|Japan's Prime Minister Taro Aso at a meeting of the Council on Economic and Fiscal Policy at the Prime Minister's Office on Dec 03, 2008: Aso urged Japan’s business leaders on Monday to raise wages and secure employment in light of slowing consumption and people’s growing concerns over future living conditions - - requests that will likely be ignored.
Japan's temps, or nonpermanent employees account, for 35% of the workforce - - up from 24% in 1998 and 18% in 1988 - - are bearing the brunt of the current recession.
The Wall Street Journal says that temps earn about two-thirds what permanent full-timers do. Temps' contracts usually run for less than a year; they can often be hired and fired with just a few days' notice and receive no severance.
Isuzu Motors last month announced that it will fire all its 1,400 temps and while Japan's official employment rate is till below 4%, the temps remain in the firing line as the current recession is set to worsen.
The Journal reports that on Thursday, two temp workers in Isuzu's engine plant north of Tokyo, filed a lawsuit demanding that the company allow them to continue their contracts until they expire. On Nov. 17th, one of them was handed a sheet of paper informing him that his current contract, which expires in September, would end nine months early.
It's not that permanent workers in the world's second biggest economy, are in clover.
Bloomberg said last March that Toyota pays workers an average of ¥348,530 (€2230) a month and Honda pays ¥363,085 (€2,324).
The World Bank said in December 2007, that Japan ranked sixth with the UK among the most expensive countries in the world, ahead of Ireland in fourth place.
The Wall Street Journal reported on Friday Jan 04, 2008 that one reason Japan wasn't growing faster than its then 1.5% annualized rate lies in a shift in hiring by companies like Hino Motors Ltd. The truck-making unit of Toyota Motor Corp. was paying record dividends, but it was also filling thousands of factory jobs with a new kind of employee: temporary workers who are paid as little as 1,150 yen, or $10.50, an hour and get few benefits.
The Irish minimum hourly wage is €8.65 - $11.
According to the World Bank study that was published in December 2007, the most expensive economies are Iceland, Denmark, Switzerland, Norway, and Ireland with indices ranging from 154 to 127. The United States ranked 20th in the world with a base index of 100, lower than most other high-income economies, including France, Germany, Japan, and the United Kingdom. Ireland's index was 127 compared with Japan's 118.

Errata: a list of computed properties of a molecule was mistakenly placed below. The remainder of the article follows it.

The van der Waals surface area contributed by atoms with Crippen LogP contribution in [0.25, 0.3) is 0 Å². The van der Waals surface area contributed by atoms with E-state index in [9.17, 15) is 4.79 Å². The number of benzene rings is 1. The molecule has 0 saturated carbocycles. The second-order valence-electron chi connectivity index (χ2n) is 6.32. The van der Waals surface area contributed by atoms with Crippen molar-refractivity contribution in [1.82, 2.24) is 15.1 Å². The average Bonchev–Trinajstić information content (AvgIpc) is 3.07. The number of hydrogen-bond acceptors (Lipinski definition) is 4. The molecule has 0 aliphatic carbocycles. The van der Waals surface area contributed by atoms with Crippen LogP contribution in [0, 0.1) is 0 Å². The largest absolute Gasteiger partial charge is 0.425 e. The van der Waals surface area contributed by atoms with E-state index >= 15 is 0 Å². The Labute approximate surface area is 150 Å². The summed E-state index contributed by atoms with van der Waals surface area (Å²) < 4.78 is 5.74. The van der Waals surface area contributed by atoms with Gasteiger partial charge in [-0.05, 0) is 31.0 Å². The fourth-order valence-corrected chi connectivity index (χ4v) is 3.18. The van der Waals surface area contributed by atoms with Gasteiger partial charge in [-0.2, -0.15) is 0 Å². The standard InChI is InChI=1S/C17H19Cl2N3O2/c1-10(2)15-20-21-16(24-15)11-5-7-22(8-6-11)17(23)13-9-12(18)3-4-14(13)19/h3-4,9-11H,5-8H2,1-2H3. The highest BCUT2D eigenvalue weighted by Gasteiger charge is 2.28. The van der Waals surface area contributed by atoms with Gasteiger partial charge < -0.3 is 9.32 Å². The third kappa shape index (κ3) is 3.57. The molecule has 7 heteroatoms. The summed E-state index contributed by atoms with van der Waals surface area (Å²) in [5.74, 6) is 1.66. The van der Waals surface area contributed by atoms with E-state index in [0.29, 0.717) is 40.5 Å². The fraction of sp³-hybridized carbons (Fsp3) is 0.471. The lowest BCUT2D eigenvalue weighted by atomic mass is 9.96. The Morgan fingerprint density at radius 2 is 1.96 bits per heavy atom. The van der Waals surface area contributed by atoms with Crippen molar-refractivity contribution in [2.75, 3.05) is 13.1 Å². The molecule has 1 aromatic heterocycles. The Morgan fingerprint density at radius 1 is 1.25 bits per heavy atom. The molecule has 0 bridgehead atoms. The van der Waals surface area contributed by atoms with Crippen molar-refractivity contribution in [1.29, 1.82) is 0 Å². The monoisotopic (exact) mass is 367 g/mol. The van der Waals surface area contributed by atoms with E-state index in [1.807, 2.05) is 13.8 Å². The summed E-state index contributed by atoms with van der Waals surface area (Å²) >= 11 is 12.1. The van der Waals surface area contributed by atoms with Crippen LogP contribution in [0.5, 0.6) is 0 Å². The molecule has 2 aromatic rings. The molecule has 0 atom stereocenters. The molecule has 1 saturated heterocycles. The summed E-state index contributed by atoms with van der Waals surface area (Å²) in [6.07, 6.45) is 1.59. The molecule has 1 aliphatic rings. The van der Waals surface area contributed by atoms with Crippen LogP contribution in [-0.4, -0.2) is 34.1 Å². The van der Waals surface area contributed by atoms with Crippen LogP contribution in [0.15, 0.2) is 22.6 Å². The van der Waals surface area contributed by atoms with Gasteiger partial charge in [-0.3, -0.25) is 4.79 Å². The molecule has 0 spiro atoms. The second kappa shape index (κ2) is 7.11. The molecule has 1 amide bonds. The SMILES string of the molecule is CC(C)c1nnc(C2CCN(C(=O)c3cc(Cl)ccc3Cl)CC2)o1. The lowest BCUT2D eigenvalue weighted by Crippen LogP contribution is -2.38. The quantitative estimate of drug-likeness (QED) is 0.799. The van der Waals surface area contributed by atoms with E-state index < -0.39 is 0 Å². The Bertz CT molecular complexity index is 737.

At Toyota and its subsidiaries and affiliates in Japan, 110,000 people now work as temps or part-timers, according to the Federation of All Toyota Workers' Unions, which has 290,000 full-timers as members.
Among Japanese workers aged 25 to 34, about 26% are temps, compared with 14% a decade ago.
In the US, where only about 4% of the work force in 2005, were classified as temps in a US Labor Department survey, the gap between rich and poor has been growing wider since the 1970s. According to the nonpartisan Congressional Budget Office, the wealthiest 20% of households accounted for 45.4% of total US income in 1979, but claimed 53.5% in 2004.
In March 2008, the Japanese government and trade unions appealed to employers to increase wages, which had fallen 11% between 1997 to 2007, according to the labour ministry reports. However, leading exporters such as as Toyota, Honda and Toshiba agreed to pay rises for the third straight year but while the principal electronics union had demanded a ¥2,000 (€13, £10, $19.44) monthly wage increase, the companies only conceded a ¥1,000 increase. (€6.50, £5, $9.72)
Japan's then Prime Minister Fukuda on March 6th told the Keidanren, Japan's biggest business lobby, to improve efforts to raise wages and stimulate consumer spending.
``We won't change our attitude even though we also think the same way'' as Fukuda, Toyota's President Katsuaki Watanabe said on March 7th in Tokyo. ``I told the labour union that we can't easily increase our costs because of business conditions and intensified competition in the world.''
Toyota Dividend Policy - March 31, 2007 Statement: One of Toyota's key management policies is to prioritize returns to shareholders, and while improving and strengthening our corporate culture we are aggressively expanding our business in order to continue increasing earnings per share. With respect to the dividends, we are targeting a consolidated dividend payout ratio to 30% in the medium - to long term and a greater distribution of the earnings by taking into consideration various factors, including the business results for each fiscal year and new investment plans. In addition to responding to changes in the business conditions, we have also acquired our shares in order to increase improve capital efficiency.
Although we expect to see growth in the global auto market going forward, we will use our internal fund reserves for securing a stable operating base, as well as for up-front investments to improve our product strengths, develop next-generation technologies, deploy domestic and overseas production and sales infrastructure. Regarding the dividends for the last term, the interim dividend in November 2006 was 50 yen per share, and the dividend at the end of the fiscal year was 70 yen per share, which resulted in an annual dividend of 120 yen per share and a total dividend value that amounted to 384.665 billion yen. As a result, our consolidated dividend payout ratio reached 23.4%.